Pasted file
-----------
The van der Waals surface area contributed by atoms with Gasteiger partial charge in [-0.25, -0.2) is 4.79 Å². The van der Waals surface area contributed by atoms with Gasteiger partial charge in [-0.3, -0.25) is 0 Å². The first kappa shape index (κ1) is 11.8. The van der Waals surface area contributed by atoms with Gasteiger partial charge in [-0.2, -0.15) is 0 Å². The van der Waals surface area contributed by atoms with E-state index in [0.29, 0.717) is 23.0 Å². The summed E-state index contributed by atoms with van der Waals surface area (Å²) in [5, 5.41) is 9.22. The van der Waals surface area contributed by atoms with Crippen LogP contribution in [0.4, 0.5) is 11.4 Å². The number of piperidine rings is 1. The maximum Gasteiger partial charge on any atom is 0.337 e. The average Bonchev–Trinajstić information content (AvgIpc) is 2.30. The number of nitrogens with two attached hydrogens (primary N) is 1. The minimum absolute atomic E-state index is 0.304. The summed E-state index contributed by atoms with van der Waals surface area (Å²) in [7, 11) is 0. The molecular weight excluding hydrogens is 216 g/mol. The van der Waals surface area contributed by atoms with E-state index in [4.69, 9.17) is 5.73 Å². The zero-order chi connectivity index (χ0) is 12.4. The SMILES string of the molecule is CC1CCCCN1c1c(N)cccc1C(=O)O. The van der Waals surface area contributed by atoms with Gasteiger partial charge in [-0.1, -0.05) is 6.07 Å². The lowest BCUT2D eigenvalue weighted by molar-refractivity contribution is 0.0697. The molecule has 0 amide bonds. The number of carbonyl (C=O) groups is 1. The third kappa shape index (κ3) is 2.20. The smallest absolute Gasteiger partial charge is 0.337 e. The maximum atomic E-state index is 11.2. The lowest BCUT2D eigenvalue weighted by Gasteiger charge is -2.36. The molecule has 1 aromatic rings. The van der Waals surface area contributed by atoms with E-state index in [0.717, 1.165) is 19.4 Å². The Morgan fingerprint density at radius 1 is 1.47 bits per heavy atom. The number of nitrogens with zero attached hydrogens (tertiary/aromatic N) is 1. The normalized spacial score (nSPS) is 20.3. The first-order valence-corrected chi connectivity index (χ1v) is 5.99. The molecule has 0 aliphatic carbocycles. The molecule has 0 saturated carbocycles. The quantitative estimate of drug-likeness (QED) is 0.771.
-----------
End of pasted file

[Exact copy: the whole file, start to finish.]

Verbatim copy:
The van der Waals surface area contributed by atoms with Gasteiger partial charge in [-0.25, -0.2) is 4.79 Å². The van der Waals surface area contributed by atoms with Gasteiger partial charge in [-0.3, -0.25) is 0 Å². The first kappa shape index (κ1) is 11.8. The van der Waals surface area contributed by atoms with Gasteiger partial charge in [-0.2, -0.15) is 0 Å². The van der Waals surface area contributed by atoms with E-state index in [0.29, 0.717) is 23.0 Å². The summed E-state index contributed by atoms with van der Waals surface area (Å²) in [5, 5.41) is 9.22. The van der Waals surface area contributed by atoms with Crippen LogP contribution in [0.4, 0.5) is 11.4 Å². The number of piperidine rings is 1. The maximum Gasteiger partial charge on any atom is 0.337 e. The average Bonchev–Trinajstić information content (AvgIpc) is 2.30. The number of nitrogens with two attached hydrogens (primary N) is 1. The minimum absolute atomic E-state index is 0.304. The summed E-state index contributed by atoms with van der Waals surface area (Å²) in [7, 11) is 0. The molecular weight excluding hydrogens is 216 g/mol. The van der Waals surface area contributed by atoms with E-state index in [4.69, 9.17) is 5.73 Å². The zero-order chi connectivity index (χ0) is 12.4. The SMILES string of the molecule is CC1CCCCN1c1c(N)cccc1C(=O)O. The van der Waals surface area contributed by atoms with Gasteiger partial charge in [-0.1, -0.05) is 6.07 Å². The lowest BCUT2D eigenvalue weighted by molar-refractivity contribution is 0.0697. The molecule has 0 amide bonds. The number of carbonyl (C=O) groups is 1. The third kappa shape index (κ3) is 2.20. The smallest absolute Gasteiger partial charge is 0.337 e. The maximum atomic E-state index is 11.2. The lowest BCUT2D eigenvalue weighted by Gasteiger charge is -2.36. The molecule has 1 aromatic rings. The van der Waals surface area contributed by atoms with E-state index in [0.717, 1.165) is 19.4 Å². The Morgan fingerprint density at radius 1 is 1.47 bits per heavy atom. The number of nitrogens with zero attached hydrogens (tertiary/aromatic N) is 1. The normalized spacial score (nSPS) is 20.3. The first-order valence-corrected chi connectivity index (χ1v) is 5.99. The molecule has 0 aliphatic carbocycles. The molecule has 0 saturated carbocycles. The quantitative estimate of drug-likeness (QED) is 0.771.